The American Immigration Lawyers Association is warning that the system will create a rush of registrations and "generate false H-1B demand" by "creating a flood of unnecessary or unqualified registrations, potentially numbering in the thousands, that will ultimately be abandoned or denied."
It's expected that the USCIS will set up this electronic registration period each March, just prior to the April 1 start date for new fiscal year applications. The lawyers association said that the proposal presupposes that employers will have completed work on projecting staffing levels needed for the entire U.S. fiscal year.
The USCIS projects that the new rules would save employers some $24 million in preparation costs over the next 10 years.
The USCIS ended the comment period on the proposal rule last month.
This USCIS proposal was borne out of the crush of the H-1B petitions the agency received in the pre-recession years. The pace of demand has slowed since then.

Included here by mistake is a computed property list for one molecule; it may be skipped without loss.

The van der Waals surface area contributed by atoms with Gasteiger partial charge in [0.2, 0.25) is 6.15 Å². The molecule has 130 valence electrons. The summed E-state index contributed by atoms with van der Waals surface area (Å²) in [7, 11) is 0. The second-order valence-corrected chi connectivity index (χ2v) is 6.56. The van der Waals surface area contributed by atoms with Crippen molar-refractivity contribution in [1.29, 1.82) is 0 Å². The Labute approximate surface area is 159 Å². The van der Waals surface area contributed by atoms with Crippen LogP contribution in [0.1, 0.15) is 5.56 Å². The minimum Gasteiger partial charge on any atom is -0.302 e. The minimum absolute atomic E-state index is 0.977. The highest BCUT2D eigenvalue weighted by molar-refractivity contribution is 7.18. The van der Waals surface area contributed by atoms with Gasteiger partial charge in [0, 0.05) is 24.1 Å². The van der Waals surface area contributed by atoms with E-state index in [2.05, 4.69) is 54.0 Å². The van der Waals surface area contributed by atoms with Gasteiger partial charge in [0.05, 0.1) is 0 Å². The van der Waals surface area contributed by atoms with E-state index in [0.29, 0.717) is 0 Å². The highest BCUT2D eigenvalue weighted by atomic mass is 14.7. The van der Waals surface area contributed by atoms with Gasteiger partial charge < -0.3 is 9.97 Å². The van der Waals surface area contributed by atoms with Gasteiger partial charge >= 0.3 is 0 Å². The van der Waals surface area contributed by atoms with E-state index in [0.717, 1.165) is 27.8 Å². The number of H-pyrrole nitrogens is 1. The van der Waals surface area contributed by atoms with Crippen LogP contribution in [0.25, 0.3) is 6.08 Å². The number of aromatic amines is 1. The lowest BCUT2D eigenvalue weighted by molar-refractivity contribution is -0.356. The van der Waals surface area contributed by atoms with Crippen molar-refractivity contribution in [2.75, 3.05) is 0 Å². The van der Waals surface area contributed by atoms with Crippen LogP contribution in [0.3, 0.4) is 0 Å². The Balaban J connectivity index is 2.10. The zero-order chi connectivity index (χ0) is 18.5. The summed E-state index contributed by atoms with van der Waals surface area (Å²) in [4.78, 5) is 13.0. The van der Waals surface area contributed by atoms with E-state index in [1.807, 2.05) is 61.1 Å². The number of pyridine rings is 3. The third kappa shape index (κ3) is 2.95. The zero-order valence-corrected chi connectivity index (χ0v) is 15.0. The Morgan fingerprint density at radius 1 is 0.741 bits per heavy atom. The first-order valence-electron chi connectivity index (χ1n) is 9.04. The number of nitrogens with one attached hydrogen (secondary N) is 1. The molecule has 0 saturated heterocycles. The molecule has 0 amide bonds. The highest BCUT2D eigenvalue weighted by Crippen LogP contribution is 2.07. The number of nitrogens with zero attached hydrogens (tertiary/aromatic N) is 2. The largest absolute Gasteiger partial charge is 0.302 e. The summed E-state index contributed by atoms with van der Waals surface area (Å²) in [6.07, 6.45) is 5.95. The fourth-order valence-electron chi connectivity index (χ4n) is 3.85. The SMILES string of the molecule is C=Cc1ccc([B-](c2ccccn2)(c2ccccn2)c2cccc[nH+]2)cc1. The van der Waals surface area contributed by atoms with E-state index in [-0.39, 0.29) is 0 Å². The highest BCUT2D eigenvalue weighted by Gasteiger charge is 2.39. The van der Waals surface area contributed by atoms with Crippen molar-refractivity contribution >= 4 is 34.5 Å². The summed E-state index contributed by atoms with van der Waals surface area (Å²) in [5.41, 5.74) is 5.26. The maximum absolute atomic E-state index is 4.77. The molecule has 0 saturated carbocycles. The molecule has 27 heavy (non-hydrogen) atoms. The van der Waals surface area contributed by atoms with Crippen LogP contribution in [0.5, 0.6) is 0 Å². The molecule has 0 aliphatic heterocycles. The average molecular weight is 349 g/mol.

As of last week, the government has received 13,100 H-1B petitions toward its 65,000 cap, and 9,000 petitions toward the cap of 20,000 that's set aside for advanced degree holders. It's expected that the USCIS will reach the fiscal 2012 cap for the year, though it's still months away from doing so.
The relative fall-off in demand is blamed on a still weak economy, as well as a recent move by Congress to impose a new $2,000 fee for H-1B petitions on companies, mostly offshore firms, that rely heavily on holders of U.S. visas.
Offshore firms may be shifting to other visas, such as L-1, as well as improving the efficiency of their onshore operations, and/or boosting U.S. hiring, to reduce the need for visa holders. But some in Congress believe that the slowdown in H-1B visa requests will be short-lived.
Late last week, U.S. Rep. Lamar Smith, (R-Texas), chairman of the House Judiciary Committee, said, at a press briefing, that he would support doubling the H-1B cap.
He has not introduced a bill yet to do so, but has previously advocated an increase.
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